Red Ant Comment:  As an OS, Vista is a lousy system.  Windows 7 has finally caught up on all the schliff Vista was lacking; however, do you believe MS would have given up the controlling components?

Also, oddly, many of my friends and also myself who were running Windows XP3 and steadfastly refusing to “up”grade to Vista or 7, suddenly got a forced download of an XP3 “upgrade” that smashed our hard-drives to pieces.  As I went online desperately trying to stop the deterioration, I found tons of people complaining of the same problem, and even some wizzes suggesting fixes – which I tried but didn’t work… So many people with the same problem…  Coincidence?


Quote from “The Right to Read”:

“Bad News

The battle for the right to read is already in progress, The enemy is organized, while we are not, so it is going against us. Here are articles about bad things that have happened since the original publication of this article.

If we want to stop the bad news and create some good news, we need to organize and fight. The FSF’s Defective by Design campaign has made a start — subscribe to the campaign’s mailing list to lend a hand. And join the FSF to help fund our work.”

(..end of quote.)

Your e-book is reading you.  Where is this going?

Most computers these days have web cams to enable Skype and other programs. It’s a standard addition. Will it get to the point where without activating the web cam, you can’t go online?  Will Facebook (or Google, or your online bank, or Amazon, or anywhere you have a web account) identify you visually via webcam?  Will your reading behaviour and your facial expressions as you read, be evaluated?  Will they use the data to draw conclusions on you,  place you on various lists – “likely psychiatric patient, potential future murder suspect, good target for fashion ads” – ?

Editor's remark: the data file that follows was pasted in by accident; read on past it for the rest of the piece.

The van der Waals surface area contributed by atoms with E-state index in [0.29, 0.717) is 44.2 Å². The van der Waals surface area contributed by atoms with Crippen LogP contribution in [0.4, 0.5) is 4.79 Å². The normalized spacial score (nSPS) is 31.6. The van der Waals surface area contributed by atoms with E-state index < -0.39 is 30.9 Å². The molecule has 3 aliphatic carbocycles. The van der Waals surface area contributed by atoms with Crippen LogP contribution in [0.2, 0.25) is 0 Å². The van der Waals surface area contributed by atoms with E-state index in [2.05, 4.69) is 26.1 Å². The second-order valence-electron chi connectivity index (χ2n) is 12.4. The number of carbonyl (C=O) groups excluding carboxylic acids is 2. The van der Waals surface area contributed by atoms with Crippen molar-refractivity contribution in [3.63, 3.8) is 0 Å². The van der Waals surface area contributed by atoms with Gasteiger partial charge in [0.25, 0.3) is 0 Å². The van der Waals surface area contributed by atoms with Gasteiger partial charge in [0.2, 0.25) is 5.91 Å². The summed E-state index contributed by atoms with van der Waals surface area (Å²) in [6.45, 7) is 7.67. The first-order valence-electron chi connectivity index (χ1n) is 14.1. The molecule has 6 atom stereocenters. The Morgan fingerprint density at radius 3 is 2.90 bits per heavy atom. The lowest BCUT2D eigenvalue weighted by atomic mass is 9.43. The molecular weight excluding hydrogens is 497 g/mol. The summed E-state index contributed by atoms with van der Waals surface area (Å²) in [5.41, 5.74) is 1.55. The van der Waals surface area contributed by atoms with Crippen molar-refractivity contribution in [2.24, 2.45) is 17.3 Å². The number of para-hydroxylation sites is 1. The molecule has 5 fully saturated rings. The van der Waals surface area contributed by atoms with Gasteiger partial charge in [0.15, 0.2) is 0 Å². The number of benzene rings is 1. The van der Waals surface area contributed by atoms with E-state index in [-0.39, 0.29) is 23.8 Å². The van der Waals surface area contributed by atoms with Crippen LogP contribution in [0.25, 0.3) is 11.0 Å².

Amazon pulls a “Big Brother” move


“Owners of Amazon’s Kindle electronic book reader have received a nasty surprise, after discovering that copies of books by George Orwell had been deleted from their gadgets without their knowledge.

The books – downloaded from by American Kindle users – were remotely deleted after what the US company now says was a rights issue regarding the publisher,

“These books were added to our catalog using our self-service platform by a third-party who did not have the rights to the books,” spokesman Drew Herdener told the Guardian. “When we were notified of this by the rights holder, we removed the illegal copies from our systems and from customers’ devices, and refunded customers.”

(…end of quote)

Imagine you’re reading an ebook you bought and paid for quite legally, and suddenly you find it gone from your system and the money for it refunded.

This equates to the bookshop owner breaking into your home by night, going to your bedside table, removing your book and putting an amount of money in its place.

Invasive?  Only, Amazon does it “legally”.

George Orwell, come back!!  We need more of your visionary fiction!


3 thoughts on “The right to read, under fire